Just having a heck of a time at sea

Today, I made oatmeal today for everyone. In it, I put raisins, dates, honey, and cinnamon. I threw up for the first two days, but am 100% now. The stars are amazing at night in the middle of the ocean. We’ve traveled 399 miles, 745 to go. No wildlife other than birds. These birds are clearly insane. But to be fair to the birds, I’m not certain what is real, anymore. Vivid nightmares always. Captain Clark gave me a copy of The Fountainhead in a dream. He offered Atlas Shrugged as well, but I said I’d already ready it. A lie.

This e-mail was delivered via satellite phone using OCENS’s OCENS.Mail software. Please be kind and keep your replies short.


Yes, sailing will happen today.

If you drop your shovel, you can still dig a serviceable watery grave, I understand. I hope to remain as composed as The Fresh Prince of Bel-Air. A Fresh Prince of Bel-Air of the sea. Until ________.

Sail Tomorrow, Likely

The idea is that tomorrow I will float away with three other humans on a sail boat, from Opua, New Zealand, where I have been for a couple weeks. We've been prepping the boat and awaiting the best weather opportunity for the probably seven to ten day journey to Fiji. There is a spear gun, a chess set, and a Magic Bullet blender on board, among many other items.

The very idea of the undertaking is amazing, and stirs an imagination right up–that's what you're likely experiencing as we speak, a stirred up imagination. Many will be the time while reading accounts of my journey that you will experience an imagination stirring, so, you're welcome in advance for all of these vicarious experiences I'm offering here, and their associated feelings of at times mirth, wonder, suspense, horror, The Horror, malaise, ennui, and many other felt experiences I don't want to ruin for you by disclosing at this time. Here you already have a practical example of the soon to be experienced suspense.

You may want to notify your family and colleagues that you are reading a travel blog. Tell them to expect a distinctive lilt in your step in the coming weeks, a bit more nail-biting than usual–both just two examples of the associated behavioral manifestations which often crop up as after effects of these stirred imaginings you'll soon be experiencing.


We’d be wise to worry less about goblins

I like to kind of keep my eyes open and sort of look for things in the world and kind of think, “Oh, so it's like this, like at first glance? But if I take a hard look at it and really open my eyes, is there more to it?”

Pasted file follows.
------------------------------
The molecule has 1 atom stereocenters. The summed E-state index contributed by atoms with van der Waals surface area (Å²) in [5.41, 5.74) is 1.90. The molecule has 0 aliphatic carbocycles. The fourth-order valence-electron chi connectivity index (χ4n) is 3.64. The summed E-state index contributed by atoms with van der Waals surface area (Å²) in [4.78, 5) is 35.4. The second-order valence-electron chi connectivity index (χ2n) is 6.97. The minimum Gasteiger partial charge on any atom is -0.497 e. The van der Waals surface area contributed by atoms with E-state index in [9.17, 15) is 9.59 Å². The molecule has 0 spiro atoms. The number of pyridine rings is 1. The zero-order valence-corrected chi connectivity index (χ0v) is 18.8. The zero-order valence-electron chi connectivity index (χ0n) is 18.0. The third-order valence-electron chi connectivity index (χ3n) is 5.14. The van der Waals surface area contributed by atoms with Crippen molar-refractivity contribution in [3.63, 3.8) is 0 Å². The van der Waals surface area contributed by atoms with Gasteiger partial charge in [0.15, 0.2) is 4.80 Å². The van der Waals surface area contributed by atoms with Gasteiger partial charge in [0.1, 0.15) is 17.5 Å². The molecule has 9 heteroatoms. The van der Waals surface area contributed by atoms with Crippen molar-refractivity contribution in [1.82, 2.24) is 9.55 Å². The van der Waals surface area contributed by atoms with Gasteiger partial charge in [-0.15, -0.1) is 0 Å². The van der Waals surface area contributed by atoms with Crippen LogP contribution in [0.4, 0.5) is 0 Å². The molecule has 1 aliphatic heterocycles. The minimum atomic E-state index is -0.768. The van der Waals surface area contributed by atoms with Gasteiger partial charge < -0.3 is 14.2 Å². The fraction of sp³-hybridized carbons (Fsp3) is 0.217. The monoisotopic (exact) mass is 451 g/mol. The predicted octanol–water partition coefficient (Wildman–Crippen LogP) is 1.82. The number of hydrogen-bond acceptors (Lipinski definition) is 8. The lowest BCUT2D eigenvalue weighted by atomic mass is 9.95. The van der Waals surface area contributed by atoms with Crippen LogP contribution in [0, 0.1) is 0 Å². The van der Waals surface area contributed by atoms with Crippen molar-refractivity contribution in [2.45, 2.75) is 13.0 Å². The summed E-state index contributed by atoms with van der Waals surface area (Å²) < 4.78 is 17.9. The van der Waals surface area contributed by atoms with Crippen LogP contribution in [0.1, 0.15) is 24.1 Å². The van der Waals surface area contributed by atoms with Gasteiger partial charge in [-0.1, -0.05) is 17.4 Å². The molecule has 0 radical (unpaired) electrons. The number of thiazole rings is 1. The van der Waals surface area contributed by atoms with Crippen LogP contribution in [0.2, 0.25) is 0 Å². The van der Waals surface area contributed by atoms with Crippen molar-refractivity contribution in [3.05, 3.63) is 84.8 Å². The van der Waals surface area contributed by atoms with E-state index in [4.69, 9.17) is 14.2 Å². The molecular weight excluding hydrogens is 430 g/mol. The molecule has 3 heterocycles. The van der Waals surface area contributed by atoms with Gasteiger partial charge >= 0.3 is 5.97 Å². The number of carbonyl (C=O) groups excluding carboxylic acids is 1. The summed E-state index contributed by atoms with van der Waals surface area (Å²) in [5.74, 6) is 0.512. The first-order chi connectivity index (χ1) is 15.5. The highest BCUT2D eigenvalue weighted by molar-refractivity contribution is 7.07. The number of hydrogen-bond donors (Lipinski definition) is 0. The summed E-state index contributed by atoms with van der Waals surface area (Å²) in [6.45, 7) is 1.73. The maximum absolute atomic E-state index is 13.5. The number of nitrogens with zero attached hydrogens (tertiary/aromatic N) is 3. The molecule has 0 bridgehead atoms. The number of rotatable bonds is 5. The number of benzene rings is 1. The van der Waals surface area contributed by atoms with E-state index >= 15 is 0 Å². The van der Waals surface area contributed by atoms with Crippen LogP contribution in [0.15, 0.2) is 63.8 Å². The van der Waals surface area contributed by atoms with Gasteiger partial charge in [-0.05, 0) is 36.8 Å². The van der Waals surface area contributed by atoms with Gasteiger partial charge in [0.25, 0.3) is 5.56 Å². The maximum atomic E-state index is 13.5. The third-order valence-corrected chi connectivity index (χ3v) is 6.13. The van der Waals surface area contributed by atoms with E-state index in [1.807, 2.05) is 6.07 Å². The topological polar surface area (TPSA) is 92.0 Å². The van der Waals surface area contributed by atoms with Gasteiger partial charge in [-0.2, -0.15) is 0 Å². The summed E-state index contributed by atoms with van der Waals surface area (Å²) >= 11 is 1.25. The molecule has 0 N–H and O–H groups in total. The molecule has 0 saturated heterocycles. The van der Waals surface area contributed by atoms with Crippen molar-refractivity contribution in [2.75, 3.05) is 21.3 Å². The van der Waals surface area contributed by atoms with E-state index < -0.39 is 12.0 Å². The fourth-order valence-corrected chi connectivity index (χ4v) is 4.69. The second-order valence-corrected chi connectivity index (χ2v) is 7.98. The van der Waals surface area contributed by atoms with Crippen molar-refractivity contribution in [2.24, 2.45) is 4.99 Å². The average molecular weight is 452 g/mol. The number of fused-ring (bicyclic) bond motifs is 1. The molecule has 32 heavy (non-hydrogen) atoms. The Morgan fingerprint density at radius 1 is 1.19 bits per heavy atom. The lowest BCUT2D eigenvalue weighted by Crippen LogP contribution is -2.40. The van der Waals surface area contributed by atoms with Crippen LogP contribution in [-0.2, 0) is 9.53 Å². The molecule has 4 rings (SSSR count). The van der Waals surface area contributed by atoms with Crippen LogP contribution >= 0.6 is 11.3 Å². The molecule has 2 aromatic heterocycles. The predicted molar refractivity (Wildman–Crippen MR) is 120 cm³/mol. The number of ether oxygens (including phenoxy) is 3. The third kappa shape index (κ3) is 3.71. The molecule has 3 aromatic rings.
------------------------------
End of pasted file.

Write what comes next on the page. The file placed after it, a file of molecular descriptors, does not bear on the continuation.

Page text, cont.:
Like once I saw a crosswalk sign go from green to red, and right after that a car went by and I thought, “I was just about to go into the street, then that car came by, I could have been killed, but the crosswalk went red first. What is the universe trying to tell me?”
So, again, it was brought to my attention the level of unchecked ferocity in animals that we imagine are tame or domesticated, or bred into “submission.” Take the piglet for example? There's almost no sense of concern on its face for the person her mother is biting. Her pie-faced, blasé acceptance of matters is as horrifying as any goblin. We laugh at goblins, just because the word “goblin” is funny, but imagine seeing a real goblin and how scary that would be.
Now turn your attention back to the piglet. Down the line, after infection sets in, or emotional distress, what this piglet's mom is doing may kill the person who has this leg. Remember how scary a real goblin was earlier? A goblin who before you knew it was a real goblin was just a funny word for an imaginary thing?
Multiply that goblin horror by maybe a million and you've got a pig. Pigs are provably real. Now look at that pig's kid, the piglet, and imagine how things will be in a world run by the piglet's generation. A lot of contingencies till the worldwide pig takeover etc., etc., but. Just food for thought.
A lot of people will go, “Oh, but that piglet is embarrassed by his mom, she's gonna break the chain,” or whatever. Just, wake up.


“Ahoy,” of course, is the first word.

I am in New Zealand, and have been for a bit more than a week.  So many monsters and giants, but they keep to themselves.  A little dog on the dock snapped at my heels and I cowered behind another man, in terror.  Think it was a terrier.  Took a hard look in the mirror afterward re: judging giants and monsters but not “domesticated” animals which are the real threat.  The Shark-men keep to themselves as well.  Preconceived notions are all being put to the test.